We’re getting a look at the first set of numbers to come out since last week’s radio leaders debate, and they suggest the NDP has the advantage.
The Main Street/Postmedia poll, conducted April 20-22, suggests despite what some had characterized as an over aggressive debate performance the NDP has built a ten per cent lead provincewide among decided and leaning voters.
The survey pegs the NDP at 44 per cent (+5), the BC Liberals at 34 (-3), and the BC Greens at 22 per cent (+1).
The B.C. Conservatives, who are running just a handful of candidates, have been dropped from the poll, potentially accounting for some of the shift.
The numbers also do not take into account the full 21 per cent of British Columbians who remain undecided: Enough to swing the race in any direction.
The NDP’s Lower Mainland campaign blitz appears to be getting results, with the poll finding the NDP making significant gains in Greater Vancouver, commanding the support of a full 50 per cent of voters and holding a 16 point lead over the BC Liberals.
The Liberals have lost the ground they made in Mainstreet’s April 18 poll, dropping to 34 per cent from 37 per cent, while the Greens trail at 17 per cent.
Meanwhile, on Vancouver Island, the Greens again maintain their lead, earning the support of 37 per cent of those polled, to 36 per cent for the NDP. The BC Liberals trail there with 27 per cent support.
And in a piece of encouraging news for the NDP, they’ve drawn even at 39 per cent with the Liberals in the remainder of the province. That’s significant growth from the April 18 survey, when they trailed the Liberals 35 per cent to 40 per cent.
Mainstreet Executive Vice President David Valentin says if the numbers hold, the NDP stands to pick up seats in Metro Vancouver.
“But partly that’s going to be offset by losses on Vancouver Island, I do think right now with these numbers we would be seeing a minority government and the Greens would very likely be holding the balance of power.”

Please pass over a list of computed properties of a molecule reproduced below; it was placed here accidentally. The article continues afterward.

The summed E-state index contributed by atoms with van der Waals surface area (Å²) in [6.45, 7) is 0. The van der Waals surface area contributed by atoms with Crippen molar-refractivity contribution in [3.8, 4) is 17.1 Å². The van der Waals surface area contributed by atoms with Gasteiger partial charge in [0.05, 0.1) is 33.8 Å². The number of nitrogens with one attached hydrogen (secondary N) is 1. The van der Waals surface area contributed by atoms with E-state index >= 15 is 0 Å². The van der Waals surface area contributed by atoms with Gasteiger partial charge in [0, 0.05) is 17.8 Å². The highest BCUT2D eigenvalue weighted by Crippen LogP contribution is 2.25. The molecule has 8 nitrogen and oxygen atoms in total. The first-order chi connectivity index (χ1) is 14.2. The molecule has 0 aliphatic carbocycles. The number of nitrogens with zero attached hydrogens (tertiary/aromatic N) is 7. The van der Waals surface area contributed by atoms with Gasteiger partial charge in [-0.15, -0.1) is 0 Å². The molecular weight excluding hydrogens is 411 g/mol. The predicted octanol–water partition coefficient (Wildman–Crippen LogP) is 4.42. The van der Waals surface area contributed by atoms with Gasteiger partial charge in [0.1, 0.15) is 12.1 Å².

Valentin says in that outcome, about 27 per cent of Green supporters would like to see leader Andrew Weaver siding with the NDP, while there is essentially no support for him working with the Liberals.
The poll also signals potential stormy weather for the Liberals as far as party support goes.
The percentage of voters who call themselves “strong” Liberal supporters has dropped five per cent to 73 per cent.
Meanwhile, 70 per cent of NDP backers now say they strongly support the party, up from 68 per cent. And the Greens have made a surprising leap in shoring up support, jumping to 67 per cent “strong” supporters, up from just 53 per cent when last surveyed.
While 39 per cent of those polled still don’t know who John Horgan is, he also appears to be making headway with those who do, with a noticeable shift in voters’ second choices.
Forty-one per cent of Liberals backers now say they’d pick the NDP as a second choice, up a whopping 21 per cent.
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Seventy-four per cent of Green supporters pick the NDP second, up nine per cent, while just seven per cent would choose the Liberals, down eight points.
Valentin says he expects more voters to clearly identify Horgan following Wednesday’s televised debate, but says that’s not necessarily good news for the NDP leader.
“We could see a lot of movement after that, and that could be a very good night for John Horgan, it could be a very good night for Andrew Weaver, and it could be a very good night for Christy Clark and we know that Christy Clark is a very polished campaigner.”
Feeling out the numbers
The poll also asked respondents how they’d feel about different election outcomes.
Just 29 per cent said they would be happy with a Liberal majority government, while 24 per cent would be disappointed, 19 per cent would be angry, and eight per cent would be sad.
By contrast, 40 per cent of those polled said they’d be happy with an NDP majority, while 13 per cent would be disappointed, 11 per cent sad, and nine per cent angry.
Among undecided voters, it was an even split, with just 15 per cent each saying they’d be happy with either an NDP or Liberal majority.
Just under a third of voters say they’d be happy with the Greens holding the balance of power in a minority government.
As a final note, the poll found British Columbians split on the Site C dam, with 32 per cent in support and 34 per cent opposed, with a further 34 per cent holding no clear opinion.
Seniors backed the project by the widest margin, 39 per cent, while just 29 per cent of those 35-64 approved of it.
Just eight per cent of BC Liberal supporters oppose the dam.
The telephone poll of 1,650 British Columbians was conducted between April 20-22, and is considered accurate within +/-2.4 per centage points 19 times out of 20.
With files from Jeremy Lye